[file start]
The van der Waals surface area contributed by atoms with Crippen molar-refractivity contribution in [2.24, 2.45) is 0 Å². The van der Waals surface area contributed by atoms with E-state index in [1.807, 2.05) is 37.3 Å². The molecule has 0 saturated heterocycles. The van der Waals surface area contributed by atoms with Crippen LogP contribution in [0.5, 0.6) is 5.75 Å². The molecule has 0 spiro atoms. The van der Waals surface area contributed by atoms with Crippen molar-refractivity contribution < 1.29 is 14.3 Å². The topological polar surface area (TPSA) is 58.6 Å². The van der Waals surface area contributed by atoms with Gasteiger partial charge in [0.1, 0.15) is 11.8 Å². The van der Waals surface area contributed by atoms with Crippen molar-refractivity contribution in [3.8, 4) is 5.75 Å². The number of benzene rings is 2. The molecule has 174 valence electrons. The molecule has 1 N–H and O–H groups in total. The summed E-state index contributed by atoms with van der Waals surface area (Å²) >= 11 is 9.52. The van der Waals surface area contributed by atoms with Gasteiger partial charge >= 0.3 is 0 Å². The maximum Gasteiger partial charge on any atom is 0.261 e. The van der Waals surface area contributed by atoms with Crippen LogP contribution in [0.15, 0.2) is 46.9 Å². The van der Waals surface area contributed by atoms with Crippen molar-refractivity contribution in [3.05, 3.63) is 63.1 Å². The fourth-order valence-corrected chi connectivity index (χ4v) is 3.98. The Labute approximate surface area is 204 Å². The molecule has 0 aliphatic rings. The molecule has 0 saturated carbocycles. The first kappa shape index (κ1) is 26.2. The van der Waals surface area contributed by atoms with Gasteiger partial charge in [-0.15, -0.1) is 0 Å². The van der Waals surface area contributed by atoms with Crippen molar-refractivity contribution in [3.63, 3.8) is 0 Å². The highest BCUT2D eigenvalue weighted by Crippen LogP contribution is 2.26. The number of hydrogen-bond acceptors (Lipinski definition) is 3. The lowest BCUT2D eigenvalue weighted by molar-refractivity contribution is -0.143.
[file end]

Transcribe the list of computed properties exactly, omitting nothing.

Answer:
The van der Waals surface area contributed by atoms with Crippen molar-refractivity contribution in [2.24, 2.45) is 0 Å². The van der Waals surface area contributed by atoms with E-state index in [1.807, 2.05) is 37.3 Å². The molecule has 0 saturated heterocycles. The van der Waals surface area contributed by atoms with Crippen LogP contribution in [0.5, 0.6) is 5.75 Å². The molecule has 0 spiro atoms. The van der Waals surface area contributed by atoms with Crippen molar-refractivity contribution < 1.29 is 14.3 Å². The topological polar surface area (TPSA) is 58.6 Å². The van der Waals surface area contributed by atoms with Gasteiger partial charge in [0.1, 0.15) is 11.8 Å². The van der Waals surface area contributed by atoms with Crippen molar-refractivity contribution in [3.8, 4) is 5.75 Å². The number of benzene rings is 2. The molecule has 174 valence electrons. The molecule has 1 N–H and O–H groups in total. The summed E-state index contributed by atoms with van der Waals surface area (Å²) >= 11 is 9.52. The van der Waals surface area contributed by atoms with Gasteiger partial charge >= 0.3 is 0 Å². The maximum Gasteiger partial charge on any atom is 0.261 e. The van der Waals surface area contributed by atoms with Crippen LogP contribution in [0.15, 0.2) is 46.9 Å². The van der Waals surface area contributed by atoms with Crippen molar-refractivity contribution in [3.05, 3.63) is 63.1 Å². The fourth-order valence-corrected chi connectivity index (χ4v) is 3.98. The Labute approximate surface area is 204 Å². The molecule has 0 aliphatic rings. The molecule has 0 saturated carbocycles. The first kappa shape index (κ1) is 26.2. The van der Waals surface area contributed by atoms with Gasteiger partial charge in [-0.15, -0.1) is 0 Å². The van der Waals surface area contributed by atoms with Crippen molar-refractivity contribution in [3.63, 3.8) is 0 Å². The highest BCUT2D eigenvalue weighted by Crippen LogP contribution is 2.26. The number of hydrogen-bond acceptors (Lipinski definition) is 3. The lowest BCUT2D eigenvalue weighted by molar-refractivity contribution is -0.143.